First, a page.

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In his book, <i>Compassionate Conservatism Now</i>, H. Anson Cone advises conservatives on taking the country back from liberals.

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Explaining the Case for Compassionate Conservatism

In his book, Compassionate Conservatism Now, H. Anson Cone advises conservatives on taking the country back from liberals.

H. Anson Cone’s book Compassionate Conservatism Now is a harbinger of passionate reflection on how grassroots’ conservatives can seize the day and take their government and country back from liberals.

His convictions are a lamp unto the feet and a light to the path for this generation of conservatives. If we are to reverse the progressive drift of contemporary politics, conservatives should heed Cone’s principled advice.

Compassionate conservatism, according to Cone, seeks to reestablish our forefathers’ original intention of a Jeffersonian-style republic of small businesses and stakeholders-one that rejects the extremes of 20th century collectivism and the unbridled forces of capitalism-while meeting the challenges of a modern industrial society.

If our democratic republic is to truly exist and function, then all of its citizens should have a voice in the formation and operation of our government. Property ownership and active civic participation in community, state and federal endeavors will empower conservatives to implement their own governing agenda.

However, an ever expanding and intrusive government on the one hand and multinational corporate sector on the other poses a challenge for conservative governance. The overreach of the public sector has essentially derailed what George Gilder once called the ‘entrepreneurial spirit’ of the small business, craftsman and artisan.

Cone’s message has crossover appeal to conservatives and non-conservatives alike who seek to free America from the "social justice" of radical leftists, but desire a fair and equitable society. He argues that we should become less reliant on government programs to solve every day problems and human dependencies and shift this charitable responsibility to civic and religious organizations, and provides examples of how to achieve this goal.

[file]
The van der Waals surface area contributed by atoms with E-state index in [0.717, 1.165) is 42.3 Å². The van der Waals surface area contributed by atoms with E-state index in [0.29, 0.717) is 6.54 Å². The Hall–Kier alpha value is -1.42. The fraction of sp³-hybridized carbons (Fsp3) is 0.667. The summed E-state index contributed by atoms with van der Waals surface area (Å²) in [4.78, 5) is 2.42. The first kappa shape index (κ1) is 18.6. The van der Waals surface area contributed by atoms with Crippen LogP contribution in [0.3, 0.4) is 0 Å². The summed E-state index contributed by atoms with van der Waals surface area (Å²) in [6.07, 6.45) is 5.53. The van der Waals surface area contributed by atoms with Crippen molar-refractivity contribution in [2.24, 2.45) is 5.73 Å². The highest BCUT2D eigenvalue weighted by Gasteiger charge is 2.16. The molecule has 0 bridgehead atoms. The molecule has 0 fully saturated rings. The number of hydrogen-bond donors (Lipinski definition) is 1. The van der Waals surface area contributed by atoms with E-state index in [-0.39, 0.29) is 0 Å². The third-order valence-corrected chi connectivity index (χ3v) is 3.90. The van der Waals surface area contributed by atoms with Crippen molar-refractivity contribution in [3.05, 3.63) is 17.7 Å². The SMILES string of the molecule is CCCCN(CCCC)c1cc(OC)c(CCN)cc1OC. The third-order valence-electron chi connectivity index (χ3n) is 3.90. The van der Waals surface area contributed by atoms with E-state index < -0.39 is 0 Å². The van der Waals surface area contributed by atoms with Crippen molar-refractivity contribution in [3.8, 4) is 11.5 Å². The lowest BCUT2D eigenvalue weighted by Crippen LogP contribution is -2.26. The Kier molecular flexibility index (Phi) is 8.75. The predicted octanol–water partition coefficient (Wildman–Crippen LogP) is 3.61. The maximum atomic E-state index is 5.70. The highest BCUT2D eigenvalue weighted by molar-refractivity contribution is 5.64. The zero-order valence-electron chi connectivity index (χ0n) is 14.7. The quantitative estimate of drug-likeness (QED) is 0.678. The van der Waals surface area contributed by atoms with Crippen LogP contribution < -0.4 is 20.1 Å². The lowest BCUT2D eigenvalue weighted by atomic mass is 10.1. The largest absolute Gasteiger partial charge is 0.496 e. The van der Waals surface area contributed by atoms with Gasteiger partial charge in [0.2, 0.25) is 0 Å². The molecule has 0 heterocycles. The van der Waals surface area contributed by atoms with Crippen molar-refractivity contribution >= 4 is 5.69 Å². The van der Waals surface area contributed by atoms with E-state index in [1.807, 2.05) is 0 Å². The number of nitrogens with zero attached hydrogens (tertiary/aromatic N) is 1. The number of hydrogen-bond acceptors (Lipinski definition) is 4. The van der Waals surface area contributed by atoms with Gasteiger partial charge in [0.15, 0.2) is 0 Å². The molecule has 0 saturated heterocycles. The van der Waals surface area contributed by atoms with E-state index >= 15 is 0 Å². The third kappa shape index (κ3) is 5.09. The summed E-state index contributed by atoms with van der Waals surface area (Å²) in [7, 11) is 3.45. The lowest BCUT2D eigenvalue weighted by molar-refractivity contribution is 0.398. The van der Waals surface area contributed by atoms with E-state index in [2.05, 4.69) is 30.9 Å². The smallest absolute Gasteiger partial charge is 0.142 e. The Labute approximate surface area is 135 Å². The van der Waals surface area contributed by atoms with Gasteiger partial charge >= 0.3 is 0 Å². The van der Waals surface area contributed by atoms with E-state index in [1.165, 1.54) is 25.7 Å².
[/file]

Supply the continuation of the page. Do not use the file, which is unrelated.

As Cone points out, the persistent problem of government intervention is the issue of unfounded mandates-regulatory burdens that are eventually passed on to the consumer. Nonprofit businesses and private sector programs are much more efficient at providing needed services. This should serve as the model civic responsibility instead of inefficient government programs.

Cone recommends the example of companies like FedEx and United Parcel Services (UPS) both of which forced the inefficient U. S. Postal Service to make their services better and improve how they do business, because if they and other government agencies do not, then we as individuals and small businesses need to put them out of business.

A book such as Cone’s would be remiss not to point out how legislators have botched up our political system. For example, many of these legislators are lawyers, who take it upon themselves to codify regulatory laws out of self interest rather than what is best for the national interest.

Compassionate Conservatism Now points out that convoluted laws like the tax code require the ordinary citizen to hire a staff of accountants to decipher tax code provisions. To remedy this, Cone suggests that we have term limits so that lawyers and other lifetime lobbyists, who cater to their professional interests, do not become career politicians.

Former Speaker of the House John McCormack (D.-Mass.), as quoted in the book, reflects the current attitude of the majority of legislators, "You may have been elected by accident, but you will not be reelected by accident if you do not go along with the way things are in Congress."

In other words, "If you are a reformer, if you have some notion that you are going to truly represent the people rather than become a member of the government, the ruling class, then we will get rid of you." Herein lies the current problem of career politicians who thrive on maintaining their own powerful status and set their own agenda at the expense of their nation’s best interest.

Yet, the book does lend hope by telling us that as a nation of stakeholder citizens, we must systematically take back the country and make it what the forefathers intended it to be, a democratic republic, "of the people, for the people, and by the people."

We must empower ourselves through education and not only become part of the political process but be the political process. Our awareness level must be raised and we must know for ourselves rather than just jump on the bandwagon of what those in power say. We can make legislation happen and keep those in power in check.

Conservatives have a responsibility to help shape the future of our country and Compassionate Conservatism Now provides the compass by which we must navigate.

Written By

Mr. Delano is an intern with the National Journalism Center.

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